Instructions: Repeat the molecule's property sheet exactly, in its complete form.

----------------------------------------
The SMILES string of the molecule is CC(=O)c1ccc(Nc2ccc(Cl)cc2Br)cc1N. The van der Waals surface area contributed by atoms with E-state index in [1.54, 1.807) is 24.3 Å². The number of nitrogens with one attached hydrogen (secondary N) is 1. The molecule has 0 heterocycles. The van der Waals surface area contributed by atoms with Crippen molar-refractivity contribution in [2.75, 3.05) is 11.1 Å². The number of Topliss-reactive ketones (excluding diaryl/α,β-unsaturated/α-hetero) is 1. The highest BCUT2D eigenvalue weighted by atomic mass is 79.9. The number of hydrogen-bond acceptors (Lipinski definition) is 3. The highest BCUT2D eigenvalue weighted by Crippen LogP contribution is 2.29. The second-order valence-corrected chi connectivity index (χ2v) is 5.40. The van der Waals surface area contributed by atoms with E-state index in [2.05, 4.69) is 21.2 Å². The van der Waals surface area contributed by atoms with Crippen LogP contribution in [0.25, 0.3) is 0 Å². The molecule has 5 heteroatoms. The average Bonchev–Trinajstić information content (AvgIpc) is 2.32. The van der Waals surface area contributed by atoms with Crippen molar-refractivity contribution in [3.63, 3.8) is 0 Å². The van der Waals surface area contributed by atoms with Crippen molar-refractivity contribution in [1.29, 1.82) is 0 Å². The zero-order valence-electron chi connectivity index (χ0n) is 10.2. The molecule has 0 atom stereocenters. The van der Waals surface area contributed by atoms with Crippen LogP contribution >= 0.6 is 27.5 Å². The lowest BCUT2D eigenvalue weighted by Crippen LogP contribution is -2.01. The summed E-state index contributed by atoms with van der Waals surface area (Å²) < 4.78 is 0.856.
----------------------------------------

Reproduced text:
The SMILES string of the molecule is CC(=O)c1ccc(Nc2ccc(Cl)cc2Br)cc1N. The van der Waals surface area contributed by atoms with E-state index in [1.54, 1.807) is 24.3 Å². The number of nitrogens with one attached hydrogen (secondary N) is 1. The molecule has 0 heterocycles. The van der Waals surface area contributed by atoms with Crippen molar-refractivity contribution in [2.75, 3.05) is 11.1 Å². The number of Topliss-reactive ketones (excluding diaryl/α,β-unsaturated/α-hetero) is 1. The highest BCUT2D eigenvalue weighted by atomic mass is 79.9. The number of hydrogen-bond acceptors (Lipinski definition) is 3. The highest BCUT2D eigenvalue weighted by Crippen LogP contribution is 2.29. The second-order valence-corrected chi connectivity index (χ2v) is 5.40. The van der Waals surface area contributed by atoms with E-state index in [2.05, 4.69) is 21.2 Å². The van der Waals surface area contributed by atoms with Crippen LogP contribution in [0.25, 0.3) is 0 Å². The molecule has 5 heteroatoms. The average Bonchev–Trinajstić information content (AvgIpc) is 2.32. The van der Waals surface area contributed by atoms with Crippen molar-refractivity contribution in [3.63, 3.8) is 0 Å². The van der Waals surface area contributed by atoms with Crippen molar-refractivity contribution in [1.29, 1.82) is 0 Å². The zero-order valence-electron chi connectivity index (χ0n) is 10.2. The molecule has 0 atom stereocenters. The van der Waals surface area contributed by atoms with Crippen LogP contribution >= 0.6 is 27.5 Å². The lowest BCUT2D eigenvalue weighted by Crippen LogP contribution is -2.01. The summed E-state index contributed by atoms with van der Waals surface area (Å²) < 4.78 is 0.856.